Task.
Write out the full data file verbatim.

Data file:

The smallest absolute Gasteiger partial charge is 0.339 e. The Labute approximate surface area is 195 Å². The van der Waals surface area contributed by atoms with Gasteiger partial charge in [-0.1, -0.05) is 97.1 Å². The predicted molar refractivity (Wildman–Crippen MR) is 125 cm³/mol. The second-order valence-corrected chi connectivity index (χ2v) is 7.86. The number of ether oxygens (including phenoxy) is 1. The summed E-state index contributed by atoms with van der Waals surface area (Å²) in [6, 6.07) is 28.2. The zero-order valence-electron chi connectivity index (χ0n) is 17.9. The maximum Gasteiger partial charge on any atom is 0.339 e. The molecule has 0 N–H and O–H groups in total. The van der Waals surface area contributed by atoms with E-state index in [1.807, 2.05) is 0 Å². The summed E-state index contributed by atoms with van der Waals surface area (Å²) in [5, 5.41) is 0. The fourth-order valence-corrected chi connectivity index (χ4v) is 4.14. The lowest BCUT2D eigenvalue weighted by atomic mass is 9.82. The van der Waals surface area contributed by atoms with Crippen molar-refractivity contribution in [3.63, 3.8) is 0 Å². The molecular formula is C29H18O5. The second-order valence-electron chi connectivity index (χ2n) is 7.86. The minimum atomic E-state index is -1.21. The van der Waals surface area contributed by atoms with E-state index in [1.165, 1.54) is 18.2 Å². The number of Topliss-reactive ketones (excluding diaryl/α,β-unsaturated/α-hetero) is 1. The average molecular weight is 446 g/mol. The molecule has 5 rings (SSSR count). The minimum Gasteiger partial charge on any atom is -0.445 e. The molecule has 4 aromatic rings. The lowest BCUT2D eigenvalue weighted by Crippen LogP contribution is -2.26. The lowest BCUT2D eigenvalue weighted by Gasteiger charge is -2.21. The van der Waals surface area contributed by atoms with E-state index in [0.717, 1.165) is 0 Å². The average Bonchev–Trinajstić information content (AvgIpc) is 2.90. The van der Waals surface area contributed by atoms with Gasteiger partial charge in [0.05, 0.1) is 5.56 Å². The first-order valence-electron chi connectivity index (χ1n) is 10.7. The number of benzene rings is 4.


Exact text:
The smallest absolute Gasteiger partial charge is 0.339 e. The Labute approximate surface area is 195 Å². The van der Waals surface area contributed by atoms with Gasteiger partial charge in [-0.1, -0.05) is 97.1 Å². The predicted molar refractivity (Wildman–Crippen MR) is 125 cm³/mol. The second-order valence-corrected chi connectivity index (χ2v) is 7.86. The number of ether oxygens (including phenoxy) is 1. The summed E-state index contributed by atoms with van der Waals surface area (Å²) in [6, 6.07) is 28.2. The zero-order valence-electron chi connectivity index (χ0n) is 17.9. The maximum Gasteiger partial charge on any atom is 0.339 e. The molecule has 0 N–H and O–H groups in total. The van der Waals surface area contributed by atoms with E-state index in [1.807, 2.05) is 0 Å². The summed E-state index contributed by atoms with van der Waals surface area (Å²) in [5, 5.41) is 0. The fourth-order valence-corrected chi connectivity index (χ4v) is 4.14. The lowest BCUT2D eigenvalue weighted by atomic mass is 9.82. The van der Waals surface area contributed by atoms with Crippen molar-refractivity contribution in [3.63, 3.8) is 0 Å². The molecular formula is C29H18O5. The second-order valence-electron chi connectivity index (χ2n) is 7.86. The minimum atomic E-state index is -1.21. The van der Waals surface area contributed by atoms with E-state index in [1.165, 1.54) is 18.2 Å². The number of Topliss-reactive ketones (excluding diaryl/α,β-unsaturated/α-hetero) is 1. The average molecular weight is 446 g/mol. The molecule has 5 rings (SSSR count). The minimum Gasteiger partial charge on any atom is -0.445 e. The molecule has 4 aromatic rings. The lowest BCUT2D eigenvalue weighted by Crippen LogP contribution is -2.26. The lowest BCUT2D eigenvalue weighted by Gasteiger charge is -2.21. The van der Waals surface area contributed by atoms with E-state index in [0.717, 1.165) is 0 Å². The average Bonchev–Trinajstić information content (AvgIpc) is 2.90. The van der Waals surface area contributed by atoms with Gasteiger partial charge in [0.05, 0.1) is 5.56 Å². The first-order valence-electron chi connectivity index (χ1n) is 10.7. The number of benzene rings is 4.